There are two types of creatives. (There. I said it.)

cat in a bucket

If you ever want to piss a creative off, put them in a bucket.

Label them something reductive and pepper a vague description of them with generic, behavioural details (‘collects stickers’) that sound like the kind of thing they’d do. Then draw broad conclusions about their personality and tell them denial is a sure sign they fit your description.

See, it takes a very specific cocktail of contrarianism and self-belief to convince someone they need to do creative work. So the best way to sting us is to suggest we aren’t nearly as unique as we think we are and then claim to have us all figured out.

Of course all of this isn’t only true of creatives. But it certainly feels like it’s truer of creatives than it is of other professions. And it’s certainly more fun pissing a creative off than it is pissing an account manager off. (You won’t like them when they’re angry.)

With all that in mind, let’s piss some creatives off by suggesting a grand total of two reductive buckets. (It’s also worth noting that this post is the product of a drunken conversation in a pub with Velocity’s own magic Mel.)

Bucket #1: The Relative Creative

This type of creative prides themselves on their ability to see every possible permutation and combination of their potential output.

Their process is a tumultuous agonising over the massive amount of things they could do. If they’re writing, they’ll think of every twist, title, angle and arc before committing to the ones that feel right. If they’re designing, they’ll think of every curve, color, treatment and type before nailing it.

The relative creative is cursed to consider every side of every story. And they crave the moment when their instinct will kick in and guide them to make a call. They love hearing what other creatives think because it helps them think further and wider. But the price they have to pay for this open-mindedness is a lot of blank staring and self-doubt.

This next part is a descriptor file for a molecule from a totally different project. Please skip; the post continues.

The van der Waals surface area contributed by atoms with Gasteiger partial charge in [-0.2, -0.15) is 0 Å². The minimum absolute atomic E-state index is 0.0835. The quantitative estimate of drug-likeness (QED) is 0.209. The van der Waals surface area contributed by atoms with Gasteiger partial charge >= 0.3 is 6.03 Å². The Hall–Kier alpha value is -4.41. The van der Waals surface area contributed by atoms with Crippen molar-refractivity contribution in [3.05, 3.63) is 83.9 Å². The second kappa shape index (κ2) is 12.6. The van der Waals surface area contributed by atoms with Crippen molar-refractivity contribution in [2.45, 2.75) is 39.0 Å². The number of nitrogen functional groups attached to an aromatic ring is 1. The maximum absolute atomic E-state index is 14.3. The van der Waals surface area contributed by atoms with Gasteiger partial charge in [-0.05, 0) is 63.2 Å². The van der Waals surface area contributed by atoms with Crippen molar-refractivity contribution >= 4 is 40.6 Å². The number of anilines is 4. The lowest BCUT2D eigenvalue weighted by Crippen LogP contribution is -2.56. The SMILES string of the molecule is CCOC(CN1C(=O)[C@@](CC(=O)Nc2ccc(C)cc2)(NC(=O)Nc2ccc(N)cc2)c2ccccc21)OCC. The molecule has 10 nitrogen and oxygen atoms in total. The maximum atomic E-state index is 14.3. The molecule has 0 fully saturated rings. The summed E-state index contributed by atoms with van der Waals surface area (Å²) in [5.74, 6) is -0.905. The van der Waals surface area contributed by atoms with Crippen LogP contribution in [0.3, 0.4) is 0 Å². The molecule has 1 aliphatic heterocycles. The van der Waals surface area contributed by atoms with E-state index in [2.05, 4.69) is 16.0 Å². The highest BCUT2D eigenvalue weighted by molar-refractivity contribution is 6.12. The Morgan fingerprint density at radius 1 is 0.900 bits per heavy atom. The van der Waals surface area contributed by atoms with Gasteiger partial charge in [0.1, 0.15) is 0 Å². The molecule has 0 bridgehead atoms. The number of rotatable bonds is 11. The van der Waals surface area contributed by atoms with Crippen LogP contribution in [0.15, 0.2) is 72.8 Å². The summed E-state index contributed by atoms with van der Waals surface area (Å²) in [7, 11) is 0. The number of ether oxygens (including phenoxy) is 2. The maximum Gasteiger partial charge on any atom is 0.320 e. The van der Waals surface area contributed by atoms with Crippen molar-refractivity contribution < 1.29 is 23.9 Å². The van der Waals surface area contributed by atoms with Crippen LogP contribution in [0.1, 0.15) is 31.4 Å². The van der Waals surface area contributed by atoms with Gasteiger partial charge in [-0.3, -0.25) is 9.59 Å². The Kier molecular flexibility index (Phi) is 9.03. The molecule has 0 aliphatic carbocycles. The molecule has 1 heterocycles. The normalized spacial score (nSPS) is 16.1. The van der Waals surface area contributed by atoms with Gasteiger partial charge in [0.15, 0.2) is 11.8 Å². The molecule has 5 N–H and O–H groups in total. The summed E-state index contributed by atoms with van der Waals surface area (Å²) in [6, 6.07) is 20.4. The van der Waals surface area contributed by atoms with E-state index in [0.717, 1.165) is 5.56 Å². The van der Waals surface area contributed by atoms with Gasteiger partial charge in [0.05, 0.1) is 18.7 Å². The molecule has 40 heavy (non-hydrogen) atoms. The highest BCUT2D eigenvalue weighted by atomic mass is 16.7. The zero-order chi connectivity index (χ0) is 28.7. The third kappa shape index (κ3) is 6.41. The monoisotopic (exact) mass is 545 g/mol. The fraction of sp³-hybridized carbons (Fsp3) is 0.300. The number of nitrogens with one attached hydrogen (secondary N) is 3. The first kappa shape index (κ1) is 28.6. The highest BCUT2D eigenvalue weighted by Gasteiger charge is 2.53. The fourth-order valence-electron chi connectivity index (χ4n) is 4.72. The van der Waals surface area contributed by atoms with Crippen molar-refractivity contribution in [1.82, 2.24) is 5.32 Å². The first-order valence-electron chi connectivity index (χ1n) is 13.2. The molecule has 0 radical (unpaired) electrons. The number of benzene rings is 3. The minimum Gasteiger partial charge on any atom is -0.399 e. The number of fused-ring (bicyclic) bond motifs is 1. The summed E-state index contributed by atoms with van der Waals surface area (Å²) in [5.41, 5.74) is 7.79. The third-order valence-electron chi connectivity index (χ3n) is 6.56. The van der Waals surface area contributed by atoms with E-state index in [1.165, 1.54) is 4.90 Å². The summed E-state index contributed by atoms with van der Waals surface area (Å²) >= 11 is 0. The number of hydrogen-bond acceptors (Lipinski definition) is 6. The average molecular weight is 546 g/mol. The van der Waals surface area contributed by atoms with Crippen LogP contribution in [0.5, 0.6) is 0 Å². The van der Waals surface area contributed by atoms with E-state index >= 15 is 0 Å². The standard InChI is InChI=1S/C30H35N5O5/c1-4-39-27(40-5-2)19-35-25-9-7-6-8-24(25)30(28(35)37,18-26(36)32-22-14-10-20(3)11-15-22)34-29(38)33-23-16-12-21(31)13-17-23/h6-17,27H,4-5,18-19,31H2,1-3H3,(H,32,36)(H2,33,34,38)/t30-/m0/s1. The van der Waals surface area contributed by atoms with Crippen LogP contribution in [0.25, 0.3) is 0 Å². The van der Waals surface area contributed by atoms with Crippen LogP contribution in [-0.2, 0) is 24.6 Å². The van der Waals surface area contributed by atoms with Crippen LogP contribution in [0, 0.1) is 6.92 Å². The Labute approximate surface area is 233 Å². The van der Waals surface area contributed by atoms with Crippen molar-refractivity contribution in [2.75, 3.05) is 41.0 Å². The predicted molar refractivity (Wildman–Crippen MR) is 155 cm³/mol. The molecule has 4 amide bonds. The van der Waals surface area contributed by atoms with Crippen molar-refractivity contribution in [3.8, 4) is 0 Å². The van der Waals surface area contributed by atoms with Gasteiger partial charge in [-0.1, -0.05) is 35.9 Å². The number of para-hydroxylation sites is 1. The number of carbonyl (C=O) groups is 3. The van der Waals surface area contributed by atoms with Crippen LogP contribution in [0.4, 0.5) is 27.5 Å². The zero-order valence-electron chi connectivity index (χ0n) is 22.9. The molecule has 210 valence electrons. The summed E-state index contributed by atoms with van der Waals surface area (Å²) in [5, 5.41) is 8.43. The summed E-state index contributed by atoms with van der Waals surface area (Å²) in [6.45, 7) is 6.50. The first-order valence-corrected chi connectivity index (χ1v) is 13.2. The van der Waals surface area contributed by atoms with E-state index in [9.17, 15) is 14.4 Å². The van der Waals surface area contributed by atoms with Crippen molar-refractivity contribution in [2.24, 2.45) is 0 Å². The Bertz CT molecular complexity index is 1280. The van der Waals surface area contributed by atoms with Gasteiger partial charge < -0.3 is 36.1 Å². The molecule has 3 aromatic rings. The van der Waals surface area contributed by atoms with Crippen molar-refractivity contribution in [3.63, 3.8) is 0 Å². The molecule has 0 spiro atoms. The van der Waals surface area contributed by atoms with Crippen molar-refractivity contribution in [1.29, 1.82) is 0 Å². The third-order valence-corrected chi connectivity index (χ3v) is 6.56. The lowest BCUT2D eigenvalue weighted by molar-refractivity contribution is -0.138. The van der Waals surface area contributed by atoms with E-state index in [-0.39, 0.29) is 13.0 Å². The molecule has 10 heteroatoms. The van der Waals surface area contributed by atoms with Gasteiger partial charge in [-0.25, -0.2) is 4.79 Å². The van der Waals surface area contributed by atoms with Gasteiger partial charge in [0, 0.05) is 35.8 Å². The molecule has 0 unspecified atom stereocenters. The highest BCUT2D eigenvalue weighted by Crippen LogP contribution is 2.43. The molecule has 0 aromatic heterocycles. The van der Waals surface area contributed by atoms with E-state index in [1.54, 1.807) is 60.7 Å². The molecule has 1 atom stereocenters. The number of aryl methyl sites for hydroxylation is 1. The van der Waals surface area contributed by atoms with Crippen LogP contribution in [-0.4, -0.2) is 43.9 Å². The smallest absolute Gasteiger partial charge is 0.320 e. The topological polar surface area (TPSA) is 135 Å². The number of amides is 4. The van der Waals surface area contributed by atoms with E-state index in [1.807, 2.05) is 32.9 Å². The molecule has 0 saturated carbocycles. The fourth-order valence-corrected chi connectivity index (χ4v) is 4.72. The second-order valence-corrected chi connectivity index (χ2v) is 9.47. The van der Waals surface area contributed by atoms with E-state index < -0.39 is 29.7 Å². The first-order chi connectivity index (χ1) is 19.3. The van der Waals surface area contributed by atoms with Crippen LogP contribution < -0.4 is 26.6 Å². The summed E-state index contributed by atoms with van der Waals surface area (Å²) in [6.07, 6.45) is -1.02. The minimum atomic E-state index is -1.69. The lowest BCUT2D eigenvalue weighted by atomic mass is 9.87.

Pros: Great at collaborating, brainstorming and trying to understand why the client wanted to change what they wanted to change (within reason).

Cons: Terrible at making a concrete decision without significant hair-pulling and existential doubt. Also not naturally inclined to stand their ground and do things exactly the way they really wanted to.

Bucket #2: The Absolute Creative

This type of creative prides themselves on their ability to reliably drive a project to perfection.

Once they sink their teeth into something, they won’t let go till it’s just right. Their process is a methodical march to an increasingly clear destination that is exactly what the client needs. If they’re writing they’ll say exactly what needs to be said – nothing more and nothing less. If they’re designing, there won’t be a single anchor point out of place.

The absolute creative is prisoner to their perfection. They crave freedom and faith in their vision and will work fervently to earn it. And because they’ve worked their socks off and hit perfection for you, they don’t take kindly to you ‘wondering if there might be another way’. The price they’ll pay for this close-mindedness is occasional alienation and frequent disagreement.